Rough Bunch.

Discussion in 'General Education' started by bewlove, Sep 24, 2014.

  1. bewlove

    bewlove Companion

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    Sep 24, 2014

    My question has to do with my Block I class. I am a fourth grade teacher and this is my first year teaching. I have three boys in this class that are a near constant disruption, and on top of that, are simply disrespectful at times. Here's what I have done so far, without helping the situation much:

    -Have them sitting near me and away from one another.
    -Have them clip down and walk during recess when necessary (sometimes the whole recess).
    -Try to motivate them to clip up by telling them that I am looking to clip them up before the day is over (sometimes that is motivation...other times, not so much).
    -Written notes in planners, which parents have seen (because they do get them signed).
    -Communicated with parents via email about their child's behavior (always starting with something good, but getting to the point of why I am emailing).
    -Done the individual conferencing with them by talking with them privately, telling them why I enjoy having them in my class, but finishing with why the behavior needs to change. This will usually influence some good behavior for a short period of time, but that's it.

    Other than sending them to my principal, I don't know what else to do. I want that to be a last option because I don't know that the behavior is really severe enough to warrant a trip to her office. However, they are frequently off task, talking when I am talking, etc. A couple times, they've almost made a game of my clip chart by saying they want to be on red. I'm not really sure how to even respond to that. But I don't want this to become a power struggle. They are distracting my class and their classmates get frustrated with them.

    If I am doing everything that I can do, I will feel a little bit better to know that this may just be their personality and there isn't a whole lot else I can do. But, if I am not doing a good job of handling it, I would like to try some other things. Do you think I should send them to my principal over this type of behavior if it continues? I just feel like she has bigger fish to fry than my kids who are a distraction.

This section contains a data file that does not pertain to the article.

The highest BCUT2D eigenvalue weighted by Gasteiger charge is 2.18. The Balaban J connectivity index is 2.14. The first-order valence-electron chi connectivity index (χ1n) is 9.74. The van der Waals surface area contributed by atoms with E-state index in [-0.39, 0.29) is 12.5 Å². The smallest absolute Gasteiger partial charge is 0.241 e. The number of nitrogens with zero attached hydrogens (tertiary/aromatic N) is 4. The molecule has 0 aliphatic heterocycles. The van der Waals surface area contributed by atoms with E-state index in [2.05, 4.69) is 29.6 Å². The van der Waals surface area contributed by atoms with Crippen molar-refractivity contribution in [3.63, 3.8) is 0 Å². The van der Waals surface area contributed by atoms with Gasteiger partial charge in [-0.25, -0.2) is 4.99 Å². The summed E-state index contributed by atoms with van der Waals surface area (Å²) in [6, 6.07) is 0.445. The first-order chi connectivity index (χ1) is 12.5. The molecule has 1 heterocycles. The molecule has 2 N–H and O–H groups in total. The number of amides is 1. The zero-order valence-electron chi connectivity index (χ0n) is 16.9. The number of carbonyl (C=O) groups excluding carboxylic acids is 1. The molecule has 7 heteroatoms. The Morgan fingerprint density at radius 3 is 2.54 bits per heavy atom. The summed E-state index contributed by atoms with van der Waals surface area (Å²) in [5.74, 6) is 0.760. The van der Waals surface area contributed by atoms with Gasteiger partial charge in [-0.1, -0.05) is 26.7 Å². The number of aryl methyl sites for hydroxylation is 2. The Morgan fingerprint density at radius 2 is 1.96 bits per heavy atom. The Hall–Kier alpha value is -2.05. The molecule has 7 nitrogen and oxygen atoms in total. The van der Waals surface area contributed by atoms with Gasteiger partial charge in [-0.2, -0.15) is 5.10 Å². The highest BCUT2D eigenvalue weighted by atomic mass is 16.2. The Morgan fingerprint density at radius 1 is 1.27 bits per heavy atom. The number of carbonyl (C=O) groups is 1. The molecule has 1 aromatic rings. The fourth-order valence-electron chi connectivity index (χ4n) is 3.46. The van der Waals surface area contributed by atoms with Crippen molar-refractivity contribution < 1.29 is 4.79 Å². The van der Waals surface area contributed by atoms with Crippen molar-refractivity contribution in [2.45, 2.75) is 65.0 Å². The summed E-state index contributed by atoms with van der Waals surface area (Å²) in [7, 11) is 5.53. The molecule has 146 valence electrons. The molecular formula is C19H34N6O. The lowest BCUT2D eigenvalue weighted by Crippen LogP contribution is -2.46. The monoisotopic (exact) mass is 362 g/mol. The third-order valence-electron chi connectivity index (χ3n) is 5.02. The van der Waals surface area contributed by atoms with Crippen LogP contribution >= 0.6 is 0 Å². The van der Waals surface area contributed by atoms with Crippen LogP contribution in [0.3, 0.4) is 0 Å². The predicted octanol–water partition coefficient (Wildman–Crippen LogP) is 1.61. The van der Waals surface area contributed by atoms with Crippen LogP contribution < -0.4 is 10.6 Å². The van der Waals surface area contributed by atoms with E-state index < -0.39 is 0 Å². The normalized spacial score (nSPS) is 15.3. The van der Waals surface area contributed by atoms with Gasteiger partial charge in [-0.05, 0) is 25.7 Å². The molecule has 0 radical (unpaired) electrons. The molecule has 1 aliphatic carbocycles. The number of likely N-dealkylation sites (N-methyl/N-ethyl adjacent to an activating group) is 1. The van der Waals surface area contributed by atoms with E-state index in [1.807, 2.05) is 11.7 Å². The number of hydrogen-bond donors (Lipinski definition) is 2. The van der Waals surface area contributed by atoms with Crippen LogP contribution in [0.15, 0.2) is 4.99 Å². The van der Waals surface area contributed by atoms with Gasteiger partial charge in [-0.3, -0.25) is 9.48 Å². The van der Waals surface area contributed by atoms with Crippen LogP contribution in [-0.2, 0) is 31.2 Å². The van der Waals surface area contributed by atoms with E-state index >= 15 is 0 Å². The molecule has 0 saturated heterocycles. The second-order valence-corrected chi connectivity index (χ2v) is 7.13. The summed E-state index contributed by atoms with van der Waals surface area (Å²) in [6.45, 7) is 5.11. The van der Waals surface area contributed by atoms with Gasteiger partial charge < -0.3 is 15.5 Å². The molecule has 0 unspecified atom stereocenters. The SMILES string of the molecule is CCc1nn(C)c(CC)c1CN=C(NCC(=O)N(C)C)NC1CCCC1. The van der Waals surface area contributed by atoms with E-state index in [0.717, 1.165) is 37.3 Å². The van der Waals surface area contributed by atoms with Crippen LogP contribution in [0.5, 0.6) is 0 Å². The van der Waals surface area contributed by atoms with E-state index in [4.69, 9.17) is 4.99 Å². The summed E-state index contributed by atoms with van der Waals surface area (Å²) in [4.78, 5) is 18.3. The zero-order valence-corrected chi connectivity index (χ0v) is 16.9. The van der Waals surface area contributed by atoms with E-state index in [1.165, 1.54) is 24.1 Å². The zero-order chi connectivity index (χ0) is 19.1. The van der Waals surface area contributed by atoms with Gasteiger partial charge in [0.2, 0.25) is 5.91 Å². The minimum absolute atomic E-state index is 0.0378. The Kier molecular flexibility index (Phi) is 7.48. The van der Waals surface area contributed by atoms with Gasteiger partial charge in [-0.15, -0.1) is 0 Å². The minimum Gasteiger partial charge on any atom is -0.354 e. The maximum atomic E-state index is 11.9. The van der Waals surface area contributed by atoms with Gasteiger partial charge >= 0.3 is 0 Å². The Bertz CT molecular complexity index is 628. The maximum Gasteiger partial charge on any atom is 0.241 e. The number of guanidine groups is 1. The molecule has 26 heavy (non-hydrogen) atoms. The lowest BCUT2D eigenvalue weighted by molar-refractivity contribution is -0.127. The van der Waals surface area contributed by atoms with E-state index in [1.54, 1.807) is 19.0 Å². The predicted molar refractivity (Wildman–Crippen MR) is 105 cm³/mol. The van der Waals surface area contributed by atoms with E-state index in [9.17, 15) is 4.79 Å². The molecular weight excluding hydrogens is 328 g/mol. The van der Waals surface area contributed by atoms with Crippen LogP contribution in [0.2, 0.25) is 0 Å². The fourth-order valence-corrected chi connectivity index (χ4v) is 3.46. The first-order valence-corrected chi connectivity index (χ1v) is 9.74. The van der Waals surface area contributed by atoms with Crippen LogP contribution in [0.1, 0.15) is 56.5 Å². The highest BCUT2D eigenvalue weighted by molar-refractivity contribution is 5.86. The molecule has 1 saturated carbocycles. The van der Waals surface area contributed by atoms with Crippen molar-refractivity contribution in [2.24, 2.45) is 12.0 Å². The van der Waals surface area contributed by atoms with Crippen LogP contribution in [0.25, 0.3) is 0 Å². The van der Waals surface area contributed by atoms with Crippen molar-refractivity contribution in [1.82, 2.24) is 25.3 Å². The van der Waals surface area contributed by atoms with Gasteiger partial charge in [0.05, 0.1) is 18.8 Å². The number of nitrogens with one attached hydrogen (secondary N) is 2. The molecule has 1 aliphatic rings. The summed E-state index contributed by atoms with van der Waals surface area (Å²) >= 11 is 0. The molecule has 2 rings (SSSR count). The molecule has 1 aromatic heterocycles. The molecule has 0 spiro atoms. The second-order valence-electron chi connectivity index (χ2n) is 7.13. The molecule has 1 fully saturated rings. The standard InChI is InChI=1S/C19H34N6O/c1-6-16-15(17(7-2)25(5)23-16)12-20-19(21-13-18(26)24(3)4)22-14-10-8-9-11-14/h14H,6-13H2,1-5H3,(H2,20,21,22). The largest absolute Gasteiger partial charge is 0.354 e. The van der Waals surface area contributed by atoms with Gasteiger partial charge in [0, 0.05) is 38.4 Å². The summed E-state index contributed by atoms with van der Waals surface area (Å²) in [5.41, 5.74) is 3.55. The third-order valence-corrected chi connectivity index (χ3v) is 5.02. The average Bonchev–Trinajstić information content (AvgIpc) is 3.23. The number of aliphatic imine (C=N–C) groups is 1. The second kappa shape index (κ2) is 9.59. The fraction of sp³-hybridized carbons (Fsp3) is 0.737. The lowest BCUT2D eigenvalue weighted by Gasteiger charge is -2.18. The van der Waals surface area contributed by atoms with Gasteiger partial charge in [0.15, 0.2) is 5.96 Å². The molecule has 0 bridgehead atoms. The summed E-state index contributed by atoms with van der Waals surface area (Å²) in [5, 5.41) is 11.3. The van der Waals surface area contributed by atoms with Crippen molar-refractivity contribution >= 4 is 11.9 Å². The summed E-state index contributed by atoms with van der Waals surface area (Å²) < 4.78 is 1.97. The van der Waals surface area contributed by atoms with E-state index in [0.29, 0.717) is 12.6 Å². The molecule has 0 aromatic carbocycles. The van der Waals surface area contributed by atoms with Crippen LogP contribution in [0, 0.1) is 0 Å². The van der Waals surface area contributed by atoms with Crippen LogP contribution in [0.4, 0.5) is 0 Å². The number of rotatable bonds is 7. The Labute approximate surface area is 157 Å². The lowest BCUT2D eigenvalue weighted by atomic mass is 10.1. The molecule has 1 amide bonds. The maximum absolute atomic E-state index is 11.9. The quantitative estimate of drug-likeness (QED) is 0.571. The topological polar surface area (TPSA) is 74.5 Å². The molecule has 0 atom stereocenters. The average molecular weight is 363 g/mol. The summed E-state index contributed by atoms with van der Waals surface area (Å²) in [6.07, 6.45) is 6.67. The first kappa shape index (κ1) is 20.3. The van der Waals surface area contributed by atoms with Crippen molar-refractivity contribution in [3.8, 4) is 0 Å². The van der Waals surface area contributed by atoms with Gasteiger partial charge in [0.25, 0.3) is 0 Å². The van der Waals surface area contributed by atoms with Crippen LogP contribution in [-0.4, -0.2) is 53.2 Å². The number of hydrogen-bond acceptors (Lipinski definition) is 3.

It's disheartening and frustrating. I have also emailed our school's academic specialist to see if she has any advice for me. She always says she is a resource for the teachers, so I am trying to utilize her :)
     
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  3. agdamity

    agdamity Fanatic

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    Sep 24, 2014

    Disrespect should warrant a trip to the office at this point. I understand not wanting to use the office too much, but if you have contacted parents and the disrespect is continuing, it's time to send them out.
     
  4. otterpop

    otterpop Phenom

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    Sep 24, 2014

    Sticker charts on my troublemakers' desks (they get stickers for positive behaviors) have helped in my classroom. May be worth a try? I am dealing with a similar group. It's not easy. Good luck.
     
  5. missrebecca

    missrebecca Comrade

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    Sep 24, 2014

    I've had a similar experience with clip charts in 4th grade upsetting students or creating a power struggle. IMO it becomes an issue with the child's reputation or how they see themselves. Some kids didn't care, but others who had low self-esteem showed a lot of sad or aggressive behavior problems related to the chart.

    Behavior management is SO tricky. It's excellent that you have parents involved and aware... have you thought about having a positive reward at home/school for consistent good behavior? Maybe track it every day or every subject if needed?
     
  6. kassrose

    kassrose Companion

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    Sep 25, 2014

    I would schedule an in-person conference with the parents and work to create a behavior management plan together.
     
  7. MissCeliaB

    MissCeliaB Aficionado

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    Sep 25, 2014

    Stickers charts have worked, as has team points and making it a game. I know it can be frustrating because you want good behavior to have intrinsic rewards, but it just doesn't work that way for some students.
     

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